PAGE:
Mr. Seeborg’s collection includes memoirs that are generally of two categories: those written during the Holocaust, or those written by survivors, after liberation. The collection consists mainly of first-hand accounts, such as Anna Eilenberg’s Breaking my Silence and Harry Posmantier’s The Last of the Numbered Men. It also includes several anthologized collections of testimony and remembrance, such as We are Witnesses: Five Diaries of Teenagers who Died in the Holocaust and Forgotten Voices of the Holocaust. Marietta Moskin’s I am Rosemarie, is one title in which the author, a Holocaust survivor, relates her experiences through fictionalized characters.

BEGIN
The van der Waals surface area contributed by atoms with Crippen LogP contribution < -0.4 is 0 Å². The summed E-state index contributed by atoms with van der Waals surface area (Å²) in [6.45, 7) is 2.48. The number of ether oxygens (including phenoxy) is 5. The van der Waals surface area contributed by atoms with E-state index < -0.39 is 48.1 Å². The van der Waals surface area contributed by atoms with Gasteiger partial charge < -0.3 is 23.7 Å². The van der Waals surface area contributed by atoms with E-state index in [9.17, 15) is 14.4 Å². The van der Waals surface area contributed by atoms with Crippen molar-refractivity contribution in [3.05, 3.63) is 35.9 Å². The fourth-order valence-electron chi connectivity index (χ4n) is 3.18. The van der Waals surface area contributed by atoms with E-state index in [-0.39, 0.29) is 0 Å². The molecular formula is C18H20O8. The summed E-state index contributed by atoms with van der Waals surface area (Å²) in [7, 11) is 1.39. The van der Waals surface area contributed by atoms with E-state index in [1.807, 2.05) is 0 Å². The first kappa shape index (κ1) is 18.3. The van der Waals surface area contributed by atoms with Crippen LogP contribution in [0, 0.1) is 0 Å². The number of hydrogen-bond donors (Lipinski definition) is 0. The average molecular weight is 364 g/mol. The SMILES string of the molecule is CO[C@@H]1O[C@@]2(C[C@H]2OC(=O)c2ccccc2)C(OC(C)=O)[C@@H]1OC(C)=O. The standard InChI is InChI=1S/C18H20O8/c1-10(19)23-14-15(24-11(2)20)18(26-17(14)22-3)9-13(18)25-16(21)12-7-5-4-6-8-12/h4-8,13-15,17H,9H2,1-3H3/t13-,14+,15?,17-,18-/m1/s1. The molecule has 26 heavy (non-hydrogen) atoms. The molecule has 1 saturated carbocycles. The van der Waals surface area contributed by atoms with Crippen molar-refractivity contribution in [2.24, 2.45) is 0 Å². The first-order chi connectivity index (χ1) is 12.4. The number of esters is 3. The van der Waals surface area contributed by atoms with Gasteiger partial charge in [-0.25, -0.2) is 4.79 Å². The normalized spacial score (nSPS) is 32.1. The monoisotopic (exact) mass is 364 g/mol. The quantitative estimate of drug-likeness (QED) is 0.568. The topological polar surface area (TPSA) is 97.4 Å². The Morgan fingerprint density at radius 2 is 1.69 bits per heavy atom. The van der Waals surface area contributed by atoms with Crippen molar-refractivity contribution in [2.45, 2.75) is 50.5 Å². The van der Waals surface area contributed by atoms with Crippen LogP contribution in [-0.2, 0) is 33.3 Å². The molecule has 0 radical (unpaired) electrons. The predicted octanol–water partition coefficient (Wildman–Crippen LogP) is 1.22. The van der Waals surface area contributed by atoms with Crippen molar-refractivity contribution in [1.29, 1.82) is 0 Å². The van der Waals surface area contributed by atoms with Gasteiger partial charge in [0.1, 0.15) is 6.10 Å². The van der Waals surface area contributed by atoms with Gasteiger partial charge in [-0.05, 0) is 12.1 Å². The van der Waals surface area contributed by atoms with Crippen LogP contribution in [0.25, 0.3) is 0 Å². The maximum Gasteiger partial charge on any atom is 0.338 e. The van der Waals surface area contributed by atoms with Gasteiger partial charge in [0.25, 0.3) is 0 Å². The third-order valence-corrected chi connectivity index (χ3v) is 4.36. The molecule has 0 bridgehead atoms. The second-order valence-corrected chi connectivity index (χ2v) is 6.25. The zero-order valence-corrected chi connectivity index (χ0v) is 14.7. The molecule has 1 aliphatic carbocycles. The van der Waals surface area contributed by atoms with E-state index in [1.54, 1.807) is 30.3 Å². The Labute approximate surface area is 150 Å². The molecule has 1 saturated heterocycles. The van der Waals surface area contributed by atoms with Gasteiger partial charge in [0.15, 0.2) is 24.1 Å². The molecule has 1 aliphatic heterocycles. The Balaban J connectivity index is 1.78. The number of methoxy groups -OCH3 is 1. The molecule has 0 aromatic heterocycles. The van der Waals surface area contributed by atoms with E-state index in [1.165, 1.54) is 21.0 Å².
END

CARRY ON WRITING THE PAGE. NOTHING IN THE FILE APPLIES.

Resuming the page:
With a shared Jewish heritage, the authors come from various backgrounds and locales. Many of the works describe the brutality of ghetto or camp life, in detail. Others illuminate the act of hiding under extreme duress, whether in a farm building, an underground bunker, or a hand-made shelter in the woods. All include themes of despair, hope, and survival. Often separated from their parents and families, many of the writers express their dedication to pursuing their own survival in memory of their relatives. Although there are common threads within these narratives, each one offers a unique window into the varied experiences of the authors.